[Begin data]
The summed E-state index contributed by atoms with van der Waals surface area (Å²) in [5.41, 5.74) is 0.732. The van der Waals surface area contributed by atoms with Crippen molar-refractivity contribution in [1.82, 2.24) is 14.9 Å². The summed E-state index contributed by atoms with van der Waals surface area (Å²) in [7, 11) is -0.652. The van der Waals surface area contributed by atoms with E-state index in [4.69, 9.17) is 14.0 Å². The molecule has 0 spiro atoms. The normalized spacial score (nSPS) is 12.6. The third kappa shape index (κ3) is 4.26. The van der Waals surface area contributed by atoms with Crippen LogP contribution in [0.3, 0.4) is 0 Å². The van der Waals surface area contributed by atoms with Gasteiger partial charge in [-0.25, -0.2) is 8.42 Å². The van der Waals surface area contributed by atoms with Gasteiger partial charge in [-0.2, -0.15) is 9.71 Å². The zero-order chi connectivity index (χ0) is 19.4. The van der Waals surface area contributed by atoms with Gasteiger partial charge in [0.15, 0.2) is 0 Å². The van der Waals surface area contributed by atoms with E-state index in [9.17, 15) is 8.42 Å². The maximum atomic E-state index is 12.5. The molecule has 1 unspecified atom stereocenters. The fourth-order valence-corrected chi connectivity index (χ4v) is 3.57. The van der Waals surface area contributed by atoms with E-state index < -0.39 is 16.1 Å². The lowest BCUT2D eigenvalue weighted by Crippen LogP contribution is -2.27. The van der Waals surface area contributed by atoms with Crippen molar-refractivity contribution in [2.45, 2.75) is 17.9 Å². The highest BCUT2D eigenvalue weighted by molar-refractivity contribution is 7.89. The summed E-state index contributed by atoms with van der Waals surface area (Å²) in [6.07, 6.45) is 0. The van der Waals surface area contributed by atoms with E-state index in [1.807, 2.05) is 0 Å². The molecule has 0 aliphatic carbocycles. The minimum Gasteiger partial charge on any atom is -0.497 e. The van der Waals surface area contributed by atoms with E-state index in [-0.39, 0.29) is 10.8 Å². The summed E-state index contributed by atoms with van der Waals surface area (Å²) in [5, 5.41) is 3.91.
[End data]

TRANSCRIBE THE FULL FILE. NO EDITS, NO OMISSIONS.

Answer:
The summed E-state index contributed by atoms with van der Waals surface area (Å²) in [5.41, 5.74) is 0.732. The van der Waals surface area contributed by atoms with Crippen molar-refractivity contribution in [1.82, 2.24) is 14.9 Å². The summed E-state index contributed by atoms with van der Waals surface area (Å²) in [7, 11) is -0.652. The van der Waals surface area contributed by atoms with E-state index in [4.69, 9.17) is 14.0 Å². The molecule has 0 spiro atoms. The normalized spacial score (nSPS) is 12.6. The third kappa shape index (κ3) is 4.26. The van der Waals surface area contributed by atoms with Crippen LogP contribution in [0.3, 0.4) is 0 Å². The van der Waals surface area contributed by atoms with Gasteiger partial charge in [-0.25, -0.2) is 8.42 Å². The van der Waals surface area contributed by atoms with Gasteiger partial charge in [-0.2, -0.15) is 9.71 Å². The zero-order chi connectivity index (χ0) is 19.4. The van der Waals surface area contributed by atoms with Gasteiger partial charge in [0.15, 0.2) is 0 Å². The van der Waals surface area contributed by atoms with E-state index in [9.17, 15) is 8.42 Å². The maximum atomic E-state index is 12.5. The molecule has 1 unspecified atom stereocenters. The fourth-order valence-corrected chi connectivity index (χ4v) is 3.57. The van der Waals surface area contributed by atoms with E-state index < -0.39 is 16.1 Å². The lowest BCUT2D eigenvalue weighted by Crippen LogP contribution is -2.27. The van der Waals surface area contributed by atoms with Crippen molar-refractivity contribution in [2.45, 2.75) is 17.9 Å². The highest BCUT2D eigenvalue weighted by molar-refractivity contribution is 7.89. The summed E-state index contributed by atoms with van der Waals surface area (Å²) in [6.07, 6.45) is 0. The van der Waals surface area contributed by atoms with E-state index in [1.807, 2.05) is 0 Å². The molecule has 0 aliphatic carbocycles. The minimum Gasteiger partial charge on any atom is -0.497 e. The van der Waals surface area contributed by atoms with E-state index in [-0.39, 0.29) is 10.8 Å². The summed E-state index contributed by atoms with van der Waals surface area (Å²) in [5, 5.41) is 3.91.